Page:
The World Steel Association (worldsteel) today released its Short Range Outlook (SRO) for 2014 and 2015. worldsteel forecasts that global apparent steel use will increase by 2.0% to 1,562 Mt in 2014 following growth of 3.8% in 2013. In 2015, it is forecast that world steel demand will grow by another 2.0% and will reach 1,594 Mt.
Chairman of worldsteel Economics Committee, Mr Hans Jürgen Kerkhoff said “The positive momentum in global steel demand seen in the second half of 2013 abated in 2014 with weaker than expected performance in the emerging and developing economies. As a consequence we are issuing a lower steel demand growth figure than our forecast released in April this year. The slowdown in China’s steel demand reflecting the structural transformation of the economy has contributed significantly to our lower global growth projection. We have also seen major slowdown in South America and the CIS countries due to falling commodity prices, structural constraints and geopolitical tensions. In contrast, the developed economies fared well this year. Recoveries in the EU, United States and Japan are expected to be stronger than previously thought, but not strong enough to offset the slowdown in the emerging economies. In 2015 we expect steel demand growth in developed economies to moderate, while we project growth in the emerging and developing economies to pick up. In China rebalancing will continue to act as a drag on steel demand.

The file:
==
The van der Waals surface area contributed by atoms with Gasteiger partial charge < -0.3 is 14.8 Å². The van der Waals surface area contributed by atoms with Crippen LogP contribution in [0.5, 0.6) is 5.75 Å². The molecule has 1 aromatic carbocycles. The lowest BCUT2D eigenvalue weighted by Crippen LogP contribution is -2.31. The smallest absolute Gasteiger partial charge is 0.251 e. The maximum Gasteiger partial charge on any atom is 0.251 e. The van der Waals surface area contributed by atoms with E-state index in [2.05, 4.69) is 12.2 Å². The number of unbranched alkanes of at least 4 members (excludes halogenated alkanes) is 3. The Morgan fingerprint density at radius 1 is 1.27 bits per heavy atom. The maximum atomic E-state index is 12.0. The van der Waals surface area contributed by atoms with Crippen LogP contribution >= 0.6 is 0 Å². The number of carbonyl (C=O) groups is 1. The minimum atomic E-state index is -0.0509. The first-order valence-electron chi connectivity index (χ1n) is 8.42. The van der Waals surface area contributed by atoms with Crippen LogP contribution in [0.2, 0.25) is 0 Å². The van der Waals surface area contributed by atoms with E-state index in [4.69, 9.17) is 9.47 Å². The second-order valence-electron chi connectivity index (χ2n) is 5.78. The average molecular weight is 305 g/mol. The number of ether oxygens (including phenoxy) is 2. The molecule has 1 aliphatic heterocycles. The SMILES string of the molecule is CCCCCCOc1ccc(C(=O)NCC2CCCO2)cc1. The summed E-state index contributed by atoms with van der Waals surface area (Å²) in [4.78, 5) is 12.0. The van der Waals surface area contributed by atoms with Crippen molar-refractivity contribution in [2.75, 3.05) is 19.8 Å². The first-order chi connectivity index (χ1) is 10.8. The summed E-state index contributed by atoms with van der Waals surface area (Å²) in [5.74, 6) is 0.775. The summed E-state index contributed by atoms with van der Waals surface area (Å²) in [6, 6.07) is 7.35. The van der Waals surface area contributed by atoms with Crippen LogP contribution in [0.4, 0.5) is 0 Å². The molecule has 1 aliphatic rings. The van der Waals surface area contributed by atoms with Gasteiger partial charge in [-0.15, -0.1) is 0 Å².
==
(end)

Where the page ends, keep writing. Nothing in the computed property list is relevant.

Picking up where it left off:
This outlook is prone to risks coming from various fronts. The US interest rates increase expected in 2015 is likely to impact global capital flows creating instability in the vulnerable emerging markets. At the same time the outlook in emerging markets is constrained both by the need for structural reforms and geo-political tensions and as a result energy prices, globally, have emerged as a new risk factor. In China, the rebalancing and transition towards a consumption driven economy is not without challenges and uncertainties. Lastly, the recovery in the Euro-Area is still constrained by household and government deleveraging.”
Apparent steel use in China is expected to slow to just 1.0% growth in 2014 to 748.3 MT with rapid cooling of the real estate sector as the government’s efforts to rebalance the economy curtails investment and weakens business sentiment. The weak growth momentum will continue into 2015 and China’s steel apparent steel use will grow by 0.8% to reach 754.3 in 2015. However, possible use of targeted stimuli and easing of restrictions on the real estate market in response to slower GDP growth could increase the forecast.
India’s outlook is improving following the election of a new government which is promising pro-business reforms. In 2014, India’s steel demand is expected to grow by 3.4% to 76.2 Mt in 2014, following growth of 1.8% in 2013. In 2015 structural reforms and improving confidence will support a further 6% growth in steel demand but elevated inflation and fiscal consolidation remain key downside risks to the outlook.
In Japan following a 2.1% increase in apparent steel use in 2013, steel demand in 2014 is revised upward to increase by a further 2.3% to 66.8 Mt aided by governmental economic policies. However, as the positive impact of “Abenomics” fades away and with another expected consumption tax hike steel demand is expected to decline by -1.5% in 2015.